We see stuff like that here in the US. There are some parts where that are rewritten or ignored, but not to the degree of the Philippines. Here in the US, the atrocities committed to the native tribes, the Black community, even the Chinese immigrants are ignored or glossed over in some textbooks. In some cases, we have textbooks that talk about the Civil War and Abraham Lincoln and how that was the end of racism. That’s the way historical revisionism takes place. History is rewritten, retold, reshaped.
As you said, it is kind of a thorough line here. It’s in the way that we look at the “My Way” killings through the lens of American imperialism. As Dean [Julkipli M. Wadi] said, Muslim history in Filipino textbooks is all in just one or two pages. I don’t know how textbook publishers started framing the martial law years as this golden age, but it’s scary.
Would you consider the work that you do as history writing in a way?
I’ve never actually thought of looking at it like that. For me, it’s just been a privilege and honor to be welcomed by so many people. But I’m telling these stories as a foreigner, so I would never dare to presume that I’m writing or helping write the history of the Philippines. I’m happy to even just bring out historical revisionism to the surface and maybe help some people challenge what they had previously been taught.
That definitely makes sense. But I guess there’s some merit as well in how you’re able to amplify the voices of these experts and professors through your platform.
That’s what it was for me. That’s why I want to tell these stories. If I’m gonna tell true crime or these types of darker stories, I want them to serve a purpose.
In your recent Instagram Stories, you were asking people where you should go next. What places are you eyeing for your second season?
There’s so many stories in Asia that I want to tell, including the ones from my home country of Laos. It’s inevitable that I’ll come face to face with the stories from my own country. Laos is definitely a big one for me. And I’d love to go through a bunch of countries in Asia, like Indonesia, Singapore, Cambodia, South Korea, Japan.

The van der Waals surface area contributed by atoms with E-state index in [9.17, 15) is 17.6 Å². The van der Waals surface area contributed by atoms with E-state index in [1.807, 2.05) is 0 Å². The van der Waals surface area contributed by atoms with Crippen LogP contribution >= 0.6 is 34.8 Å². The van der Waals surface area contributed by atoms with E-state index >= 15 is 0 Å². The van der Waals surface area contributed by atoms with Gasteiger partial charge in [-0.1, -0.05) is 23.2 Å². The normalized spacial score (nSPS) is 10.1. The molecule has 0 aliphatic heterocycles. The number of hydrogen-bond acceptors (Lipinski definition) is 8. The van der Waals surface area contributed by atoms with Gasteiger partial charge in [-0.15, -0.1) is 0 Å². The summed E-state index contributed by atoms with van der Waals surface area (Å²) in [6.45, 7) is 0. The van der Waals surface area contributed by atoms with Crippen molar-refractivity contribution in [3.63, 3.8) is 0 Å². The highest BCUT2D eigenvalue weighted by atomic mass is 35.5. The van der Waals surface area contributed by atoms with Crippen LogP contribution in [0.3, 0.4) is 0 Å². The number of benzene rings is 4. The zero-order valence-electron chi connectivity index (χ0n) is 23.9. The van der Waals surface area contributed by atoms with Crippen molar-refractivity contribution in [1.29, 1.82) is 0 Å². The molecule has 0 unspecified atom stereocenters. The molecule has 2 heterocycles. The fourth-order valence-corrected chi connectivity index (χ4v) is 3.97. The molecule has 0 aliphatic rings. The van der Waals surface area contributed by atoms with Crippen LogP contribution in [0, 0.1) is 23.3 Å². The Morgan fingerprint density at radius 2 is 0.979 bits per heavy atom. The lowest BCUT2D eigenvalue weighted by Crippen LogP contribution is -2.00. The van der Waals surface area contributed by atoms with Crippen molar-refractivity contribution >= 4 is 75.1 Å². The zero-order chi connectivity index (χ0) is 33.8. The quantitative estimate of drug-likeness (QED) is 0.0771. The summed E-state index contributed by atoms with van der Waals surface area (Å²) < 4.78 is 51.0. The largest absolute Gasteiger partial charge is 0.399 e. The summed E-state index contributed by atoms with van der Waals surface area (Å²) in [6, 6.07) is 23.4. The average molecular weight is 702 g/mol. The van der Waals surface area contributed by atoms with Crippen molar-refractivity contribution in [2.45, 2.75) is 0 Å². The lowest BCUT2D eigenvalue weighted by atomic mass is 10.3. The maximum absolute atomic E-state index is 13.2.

There are also stories from around the world that I’d love to cover, even out in the West. Even if parts of Europe are responsible for colonizing parts of the world, there are still a lot of marginalized communities in those countries. You have the immigrants in those countries that have been facing discrimination and harassment for decades. Those are the stories I’d love to tell.
Last question, did you get to sing “My Way?”
I did not, and I really regret not singing it. That, again, speaks to the kind of Western lens that’s on this case. Because when I was preparing to leave the US, I told people that I was gonna go to the Philippines and I was gonna sing “My Way,” and they were like, “Oh, you shouldn’t do that! That’s gonna be so offensive. You’re gonna upset a whole bunch of people. It’s banned there and that’s gonna be so disrespectful.”
And obviously, I didn’t want to disrespect anyone. But when I got there and I was livestreaming [the karaoke session], my Filipino followers were telling me to sing it. But I still hesitated. When I did my interview with Dr. Lacanlale, even she asked if I sang “My Way” and I said no, to which she replied, “Oh, you should have.” I was like, “Goddammit, why did I listen to the white people?”